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Here you find information about the research conducted by the university’s 53 professors, 137 senior lecturers, 51 docents, 175 lecturers, and 63 doctoral students (November 2017).

Maria Lindh

Maria Lindh

Senior Lecturer

Swedish School of Library and Information Science

Phone: 033-4355905

E-mail: maria.lindh@hb.se

Room number: D412

Signature: MLI

I am a social science researcher based at the Swedish School of Library and Information Science (SSLIS), University of Borås, Sweden. As a researcher, I am engaged in theoretical and empirical studies associated with the implementation, use and legitimation of information technologies (IT) and their applications in organisations and society. In my research, I apply a social constructionist perspective, in which language use is an essential part. My research interests are broadly related to the intersection of:

  • Information management within organisations,
  • Organisational studies and more specifically
  • Social studies of information technologies.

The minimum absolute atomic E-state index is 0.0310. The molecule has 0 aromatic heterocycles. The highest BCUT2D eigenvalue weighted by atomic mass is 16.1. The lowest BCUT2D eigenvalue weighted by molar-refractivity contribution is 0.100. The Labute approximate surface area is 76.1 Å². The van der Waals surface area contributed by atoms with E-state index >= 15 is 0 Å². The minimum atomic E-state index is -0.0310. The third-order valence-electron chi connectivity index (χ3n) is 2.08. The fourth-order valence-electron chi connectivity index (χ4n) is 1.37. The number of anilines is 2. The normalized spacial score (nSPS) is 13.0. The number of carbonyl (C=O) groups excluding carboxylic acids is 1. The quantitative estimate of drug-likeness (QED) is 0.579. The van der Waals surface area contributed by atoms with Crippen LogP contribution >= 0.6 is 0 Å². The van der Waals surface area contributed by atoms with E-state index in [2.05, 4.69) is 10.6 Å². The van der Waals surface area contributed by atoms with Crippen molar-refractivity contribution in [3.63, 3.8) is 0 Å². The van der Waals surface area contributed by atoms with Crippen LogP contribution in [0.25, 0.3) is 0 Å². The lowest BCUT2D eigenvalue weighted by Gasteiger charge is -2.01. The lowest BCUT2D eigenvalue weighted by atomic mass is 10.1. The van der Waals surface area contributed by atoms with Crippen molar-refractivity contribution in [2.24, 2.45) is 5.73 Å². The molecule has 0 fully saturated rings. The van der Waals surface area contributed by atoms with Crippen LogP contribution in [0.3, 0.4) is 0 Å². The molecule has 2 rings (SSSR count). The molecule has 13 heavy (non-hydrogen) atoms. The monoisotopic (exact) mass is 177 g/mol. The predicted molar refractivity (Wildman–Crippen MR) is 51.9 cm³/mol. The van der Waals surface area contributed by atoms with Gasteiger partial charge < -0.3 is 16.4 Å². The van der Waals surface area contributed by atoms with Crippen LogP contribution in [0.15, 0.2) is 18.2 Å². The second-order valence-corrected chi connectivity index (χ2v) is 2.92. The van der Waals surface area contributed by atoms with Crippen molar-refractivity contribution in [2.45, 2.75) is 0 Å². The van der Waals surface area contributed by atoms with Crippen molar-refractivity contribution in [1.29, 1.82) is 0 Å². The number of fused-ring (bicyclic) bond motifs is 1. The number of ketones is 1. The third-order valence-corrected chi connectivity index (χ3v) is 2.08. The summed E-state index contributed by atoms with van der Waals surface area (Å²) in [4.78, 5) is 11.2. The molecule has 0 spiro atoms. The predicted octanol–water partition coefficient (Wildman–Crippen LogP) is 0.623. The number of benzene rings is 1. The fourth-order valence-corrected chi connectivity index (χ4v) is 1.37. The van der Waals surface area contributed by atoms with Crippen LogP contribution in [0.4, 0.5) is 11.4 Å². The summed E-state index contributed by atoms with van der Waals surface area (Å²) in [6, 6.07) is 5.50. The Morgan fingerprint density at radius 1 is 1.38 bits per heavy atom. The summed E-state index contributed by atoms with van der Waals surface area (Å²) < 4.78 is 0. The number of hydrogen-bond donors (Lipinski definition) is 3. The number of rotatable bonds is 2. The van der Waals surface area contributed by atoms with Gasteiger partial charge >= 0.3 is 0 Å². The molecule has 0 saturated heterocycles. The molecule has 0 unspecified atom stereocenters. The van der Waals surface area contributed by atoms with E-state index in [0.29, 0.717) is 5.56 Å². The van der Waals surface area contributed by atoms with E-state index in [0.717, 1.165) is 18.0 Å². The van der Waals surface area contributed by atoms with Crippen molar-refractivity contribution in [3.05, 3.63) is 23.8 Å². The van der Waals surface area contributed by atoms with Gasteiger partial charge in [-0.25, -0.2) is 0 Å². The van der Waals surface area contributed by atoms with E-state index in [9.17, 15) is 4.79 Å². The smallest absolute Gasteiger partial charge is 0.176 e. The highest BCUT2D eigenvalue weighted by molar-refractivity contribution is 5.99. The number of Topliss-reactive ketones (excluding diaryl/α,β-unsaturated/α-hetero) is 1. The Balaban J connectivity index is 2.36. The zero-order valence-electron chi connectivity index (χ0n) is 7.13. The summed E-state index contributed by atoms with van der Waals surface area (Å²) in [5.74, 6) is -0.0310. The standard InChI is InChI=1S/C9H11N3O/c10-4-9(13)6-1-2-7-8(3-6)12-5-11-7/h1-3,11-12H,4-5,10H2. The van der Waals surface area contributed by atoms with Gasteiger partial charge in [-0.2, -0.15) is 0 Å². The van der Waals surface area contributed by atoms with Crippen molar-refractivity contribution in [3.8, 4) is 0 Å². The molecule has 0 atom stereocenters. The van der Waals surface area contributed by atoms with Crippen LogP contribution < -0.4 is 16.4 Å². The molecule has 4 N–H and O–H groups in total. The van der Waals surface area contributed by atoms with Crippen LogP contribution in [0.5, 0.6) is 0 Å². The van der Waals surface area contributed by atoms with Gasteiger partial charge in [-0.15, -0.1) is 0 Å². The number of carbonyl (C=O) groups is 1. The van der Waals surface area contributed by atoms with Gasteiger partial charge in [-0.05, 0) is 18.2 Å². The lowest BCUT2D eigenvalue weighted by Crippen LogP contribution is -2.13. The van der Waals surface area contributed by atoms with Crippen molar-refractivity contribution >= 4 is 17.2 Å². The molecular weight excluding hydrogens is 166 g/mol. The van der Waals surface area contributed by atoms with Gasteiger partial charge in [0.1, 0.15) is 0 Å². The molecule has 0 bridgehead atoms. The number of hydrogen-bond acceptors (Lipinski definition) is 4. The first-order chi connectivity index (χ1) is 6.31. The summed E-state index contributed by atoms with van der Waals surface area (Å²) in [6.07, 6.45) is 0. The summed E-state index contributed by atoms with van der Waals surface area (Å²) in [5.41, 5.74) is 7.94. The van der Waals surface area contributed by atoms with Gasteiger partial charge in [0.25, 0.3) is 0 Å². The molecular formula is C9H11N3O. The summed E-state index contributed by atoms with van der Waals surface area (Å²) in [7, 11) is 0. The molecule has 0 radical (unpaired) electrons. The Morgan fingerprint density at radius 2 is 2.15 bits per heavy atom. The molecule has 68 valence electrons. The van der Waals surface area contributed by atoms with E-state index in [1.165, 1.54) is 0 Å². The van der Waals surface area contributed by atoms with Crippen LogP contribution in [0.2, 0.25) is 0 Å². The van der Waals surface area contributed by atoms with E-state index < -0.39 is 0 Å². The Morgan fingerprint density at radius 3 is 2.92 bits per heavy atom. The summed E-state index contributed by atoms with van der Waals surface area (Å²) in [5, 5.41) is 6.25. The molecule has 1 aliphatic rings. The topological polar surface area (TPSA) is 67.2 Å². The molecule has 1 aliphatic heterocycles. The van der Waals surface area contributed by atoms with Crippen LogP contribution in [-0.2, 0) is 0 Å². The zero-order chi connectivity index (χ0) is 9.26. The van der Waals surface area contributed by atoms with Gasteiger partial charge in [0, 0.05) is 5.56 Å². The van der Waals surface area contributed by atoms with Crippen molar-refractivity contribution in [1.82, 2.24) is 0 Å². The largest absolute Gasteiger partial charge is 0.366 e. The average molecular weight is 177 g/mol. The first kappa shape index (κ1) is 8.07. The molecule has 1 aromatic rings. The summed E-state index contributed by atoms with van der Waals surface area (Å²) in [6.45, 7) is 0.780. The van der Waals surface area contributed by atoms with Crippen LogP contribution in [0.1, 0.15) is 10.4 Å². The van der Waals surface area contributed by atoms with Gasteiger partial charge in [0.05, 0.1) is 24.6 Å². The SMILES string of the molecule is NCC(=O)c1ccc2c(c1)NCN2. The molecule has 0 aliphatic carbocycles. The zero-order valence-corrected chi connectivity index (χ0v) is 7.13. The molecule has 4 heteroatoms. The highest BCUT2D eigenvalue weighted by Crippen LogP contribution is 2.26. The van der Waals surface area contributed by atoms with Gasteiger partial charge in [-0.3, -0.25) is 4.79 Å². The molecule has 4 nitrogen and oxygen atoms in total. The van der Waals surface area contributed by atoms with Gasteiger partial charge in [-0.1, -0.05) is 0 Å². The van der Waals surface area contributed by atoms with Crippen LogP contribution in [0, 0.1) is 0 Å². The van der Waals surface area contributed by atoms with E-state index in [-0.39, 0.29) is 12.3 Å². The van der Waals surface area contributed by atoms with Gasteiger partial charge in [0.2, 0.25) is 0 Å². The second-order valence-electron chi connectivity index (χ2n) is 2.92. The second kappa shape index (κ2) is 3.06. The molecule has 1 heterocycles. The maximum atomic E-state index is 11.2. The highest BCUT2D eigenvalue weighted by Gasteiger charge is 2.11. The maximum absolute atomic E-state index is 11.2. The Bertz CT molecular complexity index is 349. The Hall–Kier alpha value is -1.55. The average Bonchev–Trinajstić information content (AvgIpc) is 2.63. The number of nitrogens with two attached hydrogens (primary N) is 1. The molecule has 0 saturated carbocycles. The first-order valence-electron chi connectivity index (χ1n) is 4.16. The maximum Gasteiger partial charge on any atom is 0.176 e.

IT professionals and researchers are well aware that the introduction of new IT will affect organizations in a variety of ways, including organization’s work processes and structures. Nevertheless, there is often an unproblematized view of IT as either neutral tools or a powerful force for change that can facilitate and render processes more effective. For instance, new IT, such as cloud computing, is often presented as a transformative force with great potential, which can create unreasonable expectations on new technologies as problem solvers. In my doctoral thesis – Cloudy talks – Exploring accounts about Cloud Computing (2017) – I discuss the legitimization of public cloud services in the Swedish school. The investigation started when this new technology was spurred and successively implemented, between 2011 and 2016. Through rhetoric language and metaphors, I have studied how cloud computing has been described in this context, and found that it is explained from a very simplistic point of view; either explained as a technology that is easy to use and one that will satisfy all organisational needs, or as revolutionary game changers.

Consequently, these ways to simplify the understanding of cloud computing and its applications in organisations impedes an informed discussion about the complexity that emerges; both in relation to its implementation and use within organizations and in society at large. My perspective is that technology is intertwined with social structures and therefore has essential social implications that are important to investigate.

Scholarly activities:

Title of Dissertation

In the clouds - implications for information management in organisations

Areas

Research Groups

Centres

Assignments

Editor of the academic journal Human IT, published by University of Borås.